India Latimore, a Worimi woman from the mid-north coast, has her sights set firmly on becoming a doctor.
Currently in her third year studying a Bachelor of Medicine at the University of Newcastle, she was inspired to study medicine after working with the local AMS.
“There I saw the cultural disparities and I can see how much they need Indigenous doctors.”
India successfully applied for the Freddy Fricke scholarship for 2015, which thankfully has relieved some of the financial pressures while she’s studying.
In 2000, a man called Freddy Fricke bequeathed his home to the NSW Aboriginal Land Council.
Mr Fricke left instructions for the money from the sale of his home to be used to assist Aboriginal people to gain an education. As a result NSWALC created a university scholarship fund.
In 2015, NSWALC awarded scholarships, worth $5000, to three university students including India.
NSWALC Deputy Chairman and Councillor for Sydney – Newcastle, Roy Ah See, said the scholarship is a great way to empower our mob through education by providing some financial assistance.
The determined medicine student left high school towards the end of year 11 and enrolled into the Yapug program at the University of Newcastle – an enabling program.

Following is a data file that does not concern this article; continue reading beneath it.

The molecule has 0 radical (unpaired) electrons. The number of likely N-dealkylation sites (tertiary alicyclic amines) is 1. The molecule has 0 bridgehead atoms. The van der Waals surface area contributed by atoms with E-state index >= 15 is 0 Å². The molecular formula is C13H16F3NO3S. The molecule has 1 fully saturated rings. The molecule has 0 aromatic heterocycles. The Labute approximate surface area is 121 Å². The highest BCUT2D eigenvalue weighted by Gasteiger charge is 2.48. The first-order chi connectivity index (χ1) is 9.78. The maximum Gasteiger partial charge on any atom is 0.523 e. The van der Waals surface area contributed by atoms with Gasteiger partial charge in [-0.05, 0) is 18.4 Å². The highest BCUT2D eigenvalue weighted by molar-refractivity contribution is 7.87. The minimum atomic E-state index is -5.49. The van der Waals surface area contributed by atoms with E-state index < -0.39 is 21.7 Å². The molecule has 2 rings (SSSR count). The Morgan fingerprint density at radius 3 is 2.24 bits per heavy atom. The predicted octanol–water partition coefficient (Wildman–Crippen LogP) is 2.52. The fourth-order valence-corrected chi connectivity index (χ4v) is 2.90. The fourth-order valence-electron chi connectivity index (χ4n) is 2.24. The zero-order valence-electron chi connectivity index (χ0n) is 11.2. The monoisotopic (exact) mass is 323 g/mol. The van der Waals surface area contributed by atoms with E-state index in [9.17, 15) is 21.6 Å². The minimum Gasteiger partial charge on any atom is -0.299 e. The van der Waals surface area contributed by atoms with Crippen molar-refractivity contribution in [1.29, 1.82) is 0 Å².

“It really helped me to apply to study medicine medicine, I got really good grades and it’s just a fantastic program. I currently have two more years to go and after that I’d like to specialise,” she said.
Mr Ah See said India’s application stood out to the assessors because of her ability to overcome many obstacles during her studies, including experiencing deep grief, which unfortunately is an all too common thing in our communities.
India’s grandfather, who she was very close to, passed away from cancer on the day she sat for her major university exams.
“It was a pretty rapid decline from the moment he was diagnosed. He passed away within about 6 months,” she said.
During those six months, India cared for her grandfather day and night while continuing to study.
“It was a difficult period but I mean you get through it. Um a lot of sleepless nights because he didn’t want to go into palliative care, so we respected his wishes,” she said.
“He ended up going into a hospital right at the end and he passed away on the day of my major university exams but remarkably I ended up passing the whole semester – I’m very grateful for that,” she said.
Mr Ah See said India’s ability to face challenges head on and continue to aim high in life is very inspirational and that its students like her, the Freddy Fricke scholarship was designed to help.
To qualify for the Freddy Fricke Scholarship, you need to be a member of your Local Aboriginal Land Council. India is a voting member of the Awabakal Local Aboriginal Land Council.
Mr Ah See said the scholarship fund has benefitted many students over the years and NSWALC will now work towards expanding it.
“NSWALC is looking to expand the scholarship to make it more sustainable through both Government and Corporate Sponsorship,” he said.